Why FTX collapse doesn't mean an end for cryptocurrency – The Christian Science Monitor

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The collapse of a key company in an industry that’s creating a new kind of money has put an odd twist on an age-old question: 
Why do bad people happen to good things?
The big question: If most of the trading in cryptocurrencies is high-risk speculation and they will require traditional regulation anyway, does the world really need such alternative money?
The latest character in this financial saga appears to be Sam Bankman-Fried, founder of FTX, which served as an exchange for a digital form of money called cryptocurrency. On Nov. 11, FTX collapsed in spectacular fashion, declaring bankruptcy after 10 tumultuous days of revelations that the company was using customers’ money to buy assets of a sister company. Since FTX is the world’s No. 2 exchange for cryptocurrencies, its failure has stunned the crypto world the way that the failure of the NASDAQ exchange could cause stock investors to panic.
Already, on Monday, lender BlockFi filed for bankruptcy and analysts say other dominoes could fall in the crypto world, which is already reeling from a string of bankruptcies this year. FTX’s collapse has also shaken confidence in the technology and left its supporters red-faced, including celebrity athletes such as football’s Tom Brady and basketball’s Steph Curry.
And yet, in the midst of what’s become known as the crypto winter, many enthusiasts remain steadfast in their confidence that the technology will transform the way people pay each other.
The collapse of a key company in an industry that’s creating a new kind of money has put an odd twist on an age-old question: Why do bad people happen to good things?
The latest character in this financial saga appears to be Sam Bankman-Fried, founder of FTX, which served as an exchange for a digital form of money called cryptocurrency. On Nov. 11, FTX collapsed in spectacular fashion, declaring bankruptcy after 10 tumultuous days of revelations that the company was using customers’ money to buy assets of a sister company. Since FTX is the world’s No. 2 exchange for cryptocurrencies, its failure has stunned the crypto world the way that the failure of, say, the NASDAQ exchange could cause stock investors to panic.
Already this week, BlockFi filed for bankruptcy and a Japanese exchange called Bitfront shut down. Analysts say other dominoes could fall in the crypto world, which is already reeling from a string of bankruptcies this year, including Celsius and Three Arrows Capital. FTX’s collapse has also shaken confidence in the technology and left its supporters red-faced, including celebrity athletes such as football’s Tom Brady and basketball’s Steph Curry. And yet, in the midst of what’s become known as the crypto winter, many enthusiasts remain steadfast in their confidence that the technology will transform the way people pay each other.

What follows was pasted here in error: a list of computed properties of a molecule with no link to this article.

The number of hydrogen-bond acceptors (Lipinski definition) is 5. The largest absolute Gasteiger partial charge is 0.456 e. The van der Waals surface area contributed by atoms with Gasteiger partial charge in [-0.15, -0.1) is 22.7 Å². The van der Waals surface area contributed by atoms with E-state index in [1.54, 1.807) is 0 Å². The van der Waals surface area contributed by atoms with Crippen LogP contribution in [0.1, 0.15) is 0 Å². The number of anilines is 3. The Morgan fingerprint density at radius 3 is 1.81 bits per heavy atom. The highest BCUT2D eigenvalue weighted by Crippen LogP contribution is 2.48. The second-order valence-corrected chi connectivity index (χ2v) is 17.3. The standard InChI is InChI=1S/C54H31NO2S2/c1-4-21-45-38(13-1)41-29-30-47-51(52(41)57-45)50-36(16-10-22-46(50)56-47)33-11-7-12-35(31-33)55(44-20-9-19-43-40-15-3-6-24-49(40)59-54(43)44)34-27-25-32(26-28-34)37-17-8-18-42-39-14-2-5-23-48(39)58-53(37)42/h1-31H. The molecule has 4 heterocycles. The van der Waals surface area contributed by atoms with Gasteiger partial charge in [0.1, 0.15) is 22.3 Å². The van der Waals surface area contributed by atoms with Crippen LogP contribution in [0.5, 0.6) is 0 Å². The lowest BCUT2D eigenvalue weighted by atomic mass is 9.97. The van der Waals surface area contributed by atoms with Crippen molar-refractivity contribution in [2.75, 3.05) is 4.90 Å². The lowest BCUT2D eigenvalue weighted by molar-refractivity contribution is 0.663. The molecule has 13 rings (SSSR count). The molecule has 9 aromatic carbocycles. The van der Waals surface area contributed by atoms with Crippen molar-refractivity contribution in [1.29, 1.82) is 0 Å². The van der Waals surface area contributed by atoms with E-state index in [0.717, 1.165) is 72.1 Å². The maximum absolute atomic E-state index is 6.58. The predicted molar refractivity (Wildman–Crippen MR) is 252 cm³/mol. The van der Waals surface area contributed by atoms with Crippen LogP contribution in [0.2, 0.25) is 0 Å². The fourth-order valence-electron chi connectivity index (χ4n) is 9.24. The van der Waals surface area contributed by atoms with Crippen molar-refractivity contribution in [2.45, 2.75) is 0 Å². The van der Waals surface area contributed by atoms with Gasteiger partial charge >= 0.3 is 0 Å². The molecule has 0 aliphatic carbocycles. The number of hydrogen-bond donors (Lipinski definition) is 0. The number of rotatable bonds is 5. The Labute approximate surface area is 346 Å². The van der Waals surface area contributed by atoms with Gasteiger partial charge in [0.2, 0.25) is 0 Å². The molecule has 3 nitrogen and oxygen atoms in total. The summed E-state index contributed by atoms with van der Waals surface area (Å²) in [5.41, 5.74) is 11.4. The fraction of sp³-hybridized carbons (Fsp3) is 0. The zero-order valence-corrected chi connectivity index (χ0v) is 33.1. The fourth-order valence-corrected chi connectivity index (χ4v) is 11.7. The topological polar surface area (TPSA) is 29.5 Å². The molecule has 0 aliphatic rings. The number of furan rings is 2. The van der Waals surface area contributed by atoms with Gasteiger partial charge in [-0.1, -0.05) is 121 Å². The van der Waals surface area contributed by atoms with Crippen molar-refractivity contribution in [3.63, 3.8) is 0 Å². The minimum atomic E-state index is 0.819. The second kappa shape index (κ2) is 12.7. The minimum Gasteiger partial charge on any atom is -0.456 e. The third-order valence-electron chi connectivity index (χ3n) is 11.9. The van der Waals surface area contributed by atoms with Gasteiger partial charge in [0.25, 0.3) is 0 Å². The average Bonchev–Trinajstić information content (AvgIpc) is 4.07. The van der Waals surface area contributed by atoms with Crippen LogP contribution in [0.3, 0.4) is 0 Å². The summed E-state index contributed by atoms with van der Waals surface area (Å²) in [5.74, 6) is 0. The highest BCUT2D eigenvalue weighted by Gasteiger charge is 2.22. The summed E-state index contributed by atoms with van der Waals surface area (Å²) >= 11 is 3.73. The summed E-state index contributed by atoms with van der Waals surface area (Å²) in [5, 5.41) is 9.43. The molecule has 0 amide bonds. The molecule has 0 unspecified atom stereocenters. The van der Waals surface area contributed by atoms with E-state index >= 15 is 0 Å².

The big question: If most of the trading in cryptocurrencies is high-risk speculation and they will require traditional regulation anyway, does the world really need such alternative money?
“I’m embarrassed to be working in an industry that has had this tendency to rally around people like Sam Bankman-Fried or the people who own Celsius or Three Arrows Capital,” says Omid Malekan, a Columbia Business School professor and author of a new book, “Re-Architecting Trust: The Curse of History and the Crypto Cure for Money, Markets, and Platforms.” “Unfortunately, there’s actually a long history with new and transformative industries – whether we’re talking about railroads, whether we’re talking about the internet itself, other telecommunication – that there’ll always be violent boom-bust cycles in the beginning. And there’s also a tendency to attract certain kinds of grifters and scam artists.”
That confidence stems from the technology that underlies cryptocurrencies, called blockchain. It’s a ledger of transactions spread over a network of computers that makes it easy to check transactions and hard for anyone to hack them. Blockchain is so secure that it’s streamlining real estate sales, giving banks new ways to lend money, and allowing artists to digitally authenticate their art.
“Blockchain is certainly a technology that is here to stay and will continue to evolve,” says Joseph Silvia, a Chicago-based attorney with Dickinson Wright representing financial institutions with a focus on financial technology and crypto.